Advances in mouse genetics have generated a number of mouse models for the study of hematopoietic malignancies including leukemias, lymphomas and acute myelogenous leukemia. The MMHCC (Mouse models of Human Cancer Consortium) web page (emice.nci.nih.gov), sponsored by the National Cancer Institute, provides disease-site-specific compendium of known cancer models, and has links to the searchable Cancer Models Database (cancermodels.nci.nih.gov) as well as the NCI-MMHCC mouse repository. Examples of the genetic tools that are currently available for the modeling of leukemia and lymphomas in mice, and which are useful in practicing the present invention, are described in the following references: Bernardi, R., et al. (2002), “Modelling haematopoietic malignancies in the mouse and clinical implications,” Oncogene 21, 3445-3458; Maru, Y. (2001), Molecular biology of chronic myeloid leukemia, Int. J. Hematol., 73, 308-322; Pandolfi, P. P. (2001), In vivo analysis of the molecular genetics of acute promyelocytic leukemia, Oncogene 20, 5726-5735; Pollock, J. L., et al. (2001) Mouse models of acute promyelocytic leukemia, Curr. Opin. Hematol. 8, 206-211; Rego, E. M., et al. (2001) Analysis of the molecular genetics of acute promyelocytic leukemia in mouse models, Semin. in Hemat. 38, 54-70; Shannon, K. M., et al. (2001) Modeling myeloid leukemia tumors suppressor gene inactivation in the mouse, Semin. Cancer Biol. 11, 191-200; Van Etten, R. A., (2001) Pathogenesis and treatment of Ph+ leukemia: recent insights from mouse models, Curr. Opin. Hematol. 8, 224-230; Wong, S., et al. (2001) Modeling Philadelphia chromosome positive leukemias, Oncogene 20, 5644-5659; Higuchi M et al. (2002) Expression of a conditional AML1-ETO oncogene bypasses embryonic lethality and establishes a murine model of human t(8;21) acute myeloid leukemia, Cancer Cell 1(1):63-74; Bichi, R. et al. (2002) Human chronic lymphocytic leukemia modeled in mouse by targeted TCL1 expression, Proc. Natl. Acad. Sci. USA, Vol. 99, Issue 10, 6955-6960; Phillips J A. Et al. (1992) The NZB mouse as a model for chronic lymphocytic leukemia, Cancer Res. 52(2):437-43; Harris A W et al. (1988) The E mu-myc transgenic mouse. A model for high-incidence spontaneous lymphoma and leukemia of early B cells, J Exp Med. 167(2):353-71; Zeng X X et al. (1998) The fetal origin of B-precursor leukemia in the E-mu-ret mouse, Blood. 92(10):3529-36; Eriksson B et al. (1999) Establishment and characterization of a mouse strain (TLL) that spontaneously develops T-cell lymphomas/leukemia, Exp Hematol. 27(4):682-8; and Kovalchuk A. et al. (2000) Burkitt lymphoma in the mouse, J Exp Med.192(8):1183-90. Mouse repositories can also be found at: The Jackson Laboratory, Charles River Laboratories, Taconic, Harlan, Mutant Mouse Regional Resource Centers (MMRRC) National Network and at the European Mouse Mutant Archive.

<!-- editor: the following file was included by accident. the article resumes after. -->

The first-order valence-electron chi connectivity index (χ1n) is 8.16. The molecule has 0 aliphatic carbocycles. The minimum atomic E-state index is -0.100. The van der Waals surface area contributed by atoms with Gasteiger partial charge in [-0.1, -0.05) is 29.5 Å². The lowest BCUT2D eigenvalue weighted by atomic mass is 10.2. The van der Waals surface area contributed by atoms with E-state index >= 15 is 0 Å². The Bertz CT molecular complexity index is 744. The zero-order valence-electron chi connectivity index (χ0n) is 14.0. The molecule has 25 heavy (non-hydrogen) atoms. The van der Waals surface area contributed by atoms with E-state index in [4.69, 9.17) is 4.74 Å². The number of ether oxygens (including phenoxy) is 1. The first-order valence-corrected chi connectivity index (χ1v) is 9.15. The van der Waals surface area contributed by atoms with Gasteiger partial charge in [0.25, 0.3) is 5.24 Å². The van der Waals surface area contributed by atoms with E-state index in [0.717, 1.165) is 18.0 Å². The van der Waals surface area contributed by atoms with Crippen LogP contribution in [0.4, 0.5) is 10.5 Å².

• [0045]
    In addition to their administration singly, the dsRNAs useful according to the invention can be administered in combination with other known agents effective in treatment of malignant diseases. In any event, the administering physician can adjust the amount and timing of dsRNA administration on the basis of results observed using standard measures of efficacy known in the art or described herein.
  • [0046]
    The present invention is illustrated by the following examples, which are not intended to be limiting in any way.
  • EXAMPLES Example 1 Inhibition of AML-1/MTG8 Fusion Gene Expression by RNA Interference
  • [0047]
    In this Example, AML-1/MTG8 double stranded siRNAs transfected into Kasumi-1 tissue culture cells are shown to specifically inhibit AML-1/MTG8 fusion gene expression.
  • [0048]
    Synthesis and Preparation of dsRNAs
  • [0049]
    Oligoribonucleotides were synthesized with an RNA synthesizer (Expedite 8909, Applied Biosystems, Weiterstadt, Germany) and purified by High Pressure Liquid Chromatography (HPLC) using NucleoPac PA-100 columns, 9×250 mm(Dionex Corp.; low salt buffer: 20 mM tris, 10 mM NaClO4, pH 6.8, 10% acetonitrile; flow rate: 3 ml/min). Formation of double stranded siRNAs was then achieved by heating a stoichiometric mixture of the individual complementary strands (10 M) to 95° C. for 5 minutes in 25 mM tris-HCl, pH 7.5, and 100 mM NaCl, followed by subsequent cooling for 30 minutes to 37° C.